The recovery bubble
City and media commentators think that things are definitely looking up for the British economy. The statistics that they are basing themselves on certainly show a vigour in the economy that has not been present for six long years, since the crash of 2008. The housing market is moving forward at a great pace, and not just in London. So much so, there is definite anxiety about an unsustainable bubble. Unemployment has fallen sharply – much faster than predicted by the Bank of England. The UK car industry has seen a long period of growth with sales rising for 27 months in a row (although presumably some of the demand is met by German output, for example). Some see exports doing well, but the UK’s trade deficit with the rest of the world widened by more than expected in April, because of weaker manufacturing exports, which were offset by the usual surplus in the services sector.
But British commentators do look for good news about the performance of the economy, and like to compare it with Europe where possible. As a commentator in the Evening Standard (5/6/14) said: “Consider that the eurozone economy grew by just 0.2 per cent in the first quarter, missing targets, while Britain advanced at four times that rate. The European Commission forecasts 1.2 per cent growth for the economic bloc this year followed by 1.7 per cent next; it has pencilled in 2.7 per cent and 2.5 per cent for the UK over the same periods.”
A key reason why the commentators feel a little less restrained in talking up the performance of the British economy is that it has finally, at this point in time, arrived back at the level of output prior to the financial crash in 2008 (i.e. 6 years). Previously, even if, at times, the economy appeared to be on an overall growth track, everyone knew that there was no recovery in the formal sense: arrival back at the level of economic activity before the recession. Furthermore, the time taken to arrive back at the starting point for Britain is longer – much longer – than in the case of the Great Depression. In the Great Depression (in the 1930s) it took ‘only’ 4 years for the economy to arrive back at the level of output it had at the beginning of the recession. This is one reason why the state authorities (notably Mr. Carney and his colleagues at the Bank of England who have responsibility for interest rates) take quite a very measured view of the performance of the economy and have caught out speculators on interest rates more than once.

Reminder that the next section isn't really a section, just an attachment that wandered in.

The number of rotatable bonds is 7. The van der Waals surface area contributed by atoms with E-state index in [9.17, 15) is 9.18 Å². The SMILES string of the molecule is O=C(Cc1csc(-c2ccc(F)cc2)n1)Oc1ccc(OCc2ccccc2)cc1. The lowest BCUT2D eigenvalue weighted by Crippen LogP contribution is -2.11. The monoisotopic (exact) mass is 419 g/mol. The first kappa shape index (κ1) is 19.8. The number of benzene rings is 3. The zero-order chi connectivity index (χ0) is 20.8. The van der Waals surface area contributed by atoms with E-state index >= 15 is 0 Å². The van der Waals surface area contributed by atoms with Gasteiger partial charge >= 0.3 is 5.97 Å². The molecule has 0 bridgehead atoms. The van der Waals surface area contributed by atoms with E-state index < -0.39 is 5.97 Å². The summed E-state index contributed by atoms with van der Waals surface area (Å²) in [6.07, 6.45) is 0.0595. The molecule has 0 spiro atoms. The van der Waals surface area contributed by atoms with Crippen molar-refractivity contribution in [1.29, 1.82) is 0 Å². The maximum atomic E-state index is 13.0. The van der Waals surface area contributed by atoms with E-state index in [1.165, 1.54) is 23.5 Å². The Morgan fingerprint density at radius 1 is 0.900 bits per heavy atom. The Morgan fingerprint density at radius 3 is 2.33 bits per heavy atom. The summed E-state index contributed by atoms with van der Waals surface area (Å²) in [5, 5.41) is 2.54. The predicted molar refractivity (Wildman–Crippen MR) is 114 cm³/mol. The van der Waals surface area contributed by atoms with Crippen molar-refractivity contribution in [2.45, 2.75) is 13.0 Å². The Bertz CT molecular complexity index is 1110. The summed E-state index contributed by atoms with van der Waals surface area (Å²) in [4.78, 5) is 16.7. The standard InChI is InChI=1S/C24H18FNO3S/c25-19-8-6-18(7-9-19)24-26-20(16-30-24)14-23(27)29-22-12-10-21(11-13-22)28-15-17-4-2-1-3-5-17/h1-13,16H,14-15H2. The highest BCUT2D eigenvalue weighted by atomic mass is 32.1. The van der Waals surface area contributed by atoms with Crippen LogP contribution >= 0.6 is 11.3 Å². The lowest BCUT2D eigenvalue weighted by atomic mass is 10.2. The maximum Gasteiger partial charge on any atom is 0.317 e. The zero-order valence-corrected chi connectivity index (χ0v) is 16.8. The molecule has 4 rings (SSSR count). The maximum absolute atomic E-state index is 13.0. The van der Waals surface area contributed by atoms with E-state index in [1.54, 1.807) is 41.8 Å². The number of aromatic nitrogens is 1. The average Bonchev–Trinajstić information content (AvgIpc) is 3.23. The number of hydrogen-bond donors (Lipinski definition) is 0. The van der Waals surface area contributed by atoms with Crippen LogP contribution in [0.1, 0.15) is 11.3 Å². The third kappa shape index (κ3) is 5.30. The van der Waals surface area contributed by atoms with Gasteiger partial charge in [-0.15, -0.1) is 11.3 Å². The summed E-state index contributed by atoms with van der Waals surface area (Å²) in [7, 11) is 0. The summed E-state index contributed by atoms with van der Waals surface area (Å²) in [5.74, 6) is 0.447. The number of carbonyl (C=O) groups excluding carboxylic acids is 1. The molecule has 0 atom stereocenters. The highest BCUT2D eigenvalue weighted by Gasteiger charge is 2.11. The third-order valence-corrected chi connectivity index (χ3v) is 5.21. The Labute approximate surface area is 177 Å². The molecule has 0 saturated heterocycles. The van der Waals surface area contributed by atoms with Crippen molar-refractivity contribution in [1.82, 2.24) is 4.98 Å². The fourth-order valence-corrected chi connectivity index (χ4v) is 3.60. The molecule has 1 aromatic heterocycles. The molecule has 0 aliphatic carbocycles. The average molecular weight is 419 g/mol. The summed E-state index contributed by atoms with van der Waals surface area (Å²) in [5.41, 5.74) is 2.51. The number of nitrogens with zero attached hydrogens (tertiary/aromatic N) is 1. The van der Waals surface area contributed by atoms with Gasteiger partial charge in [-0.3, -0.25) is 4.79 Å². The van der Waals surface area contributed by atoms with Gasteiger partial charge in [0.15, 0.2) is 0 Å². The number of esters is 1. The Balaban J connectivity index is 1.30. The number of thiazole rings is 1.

The ‘recovery’ takes many forms. The level of employment in Britain in actual numbers is much higher than it was at the beginning of the recession. Historically, it is higher than it has ever been. This is a bit confusing since unemployment is very high as well – even after the recent falls, it is over 2 million (and that is only the official count). Nonetheless, it is true that employment has expanded as the population has expanded (partly due to natural increase and partly due to immigration). Now, one does not have to be an expert to see that productivity has therefore fallen – significantly fallen. To figure out national productivity the bourgeoisie simply divide the overall economic output by the number of people working. Since the economy has only just got back to where it started (in 2008) it follows that productivity has fallen since the working population is significantly larger. That is a very serious problem for the bourgeoisie and has a profound implication for the ‘success’ of the recovery. That is why the bourgeoisie do not talk about their success in employing so many new people as often as one might expect – despite the fact that what has been achieved on this level is not replicated in every country.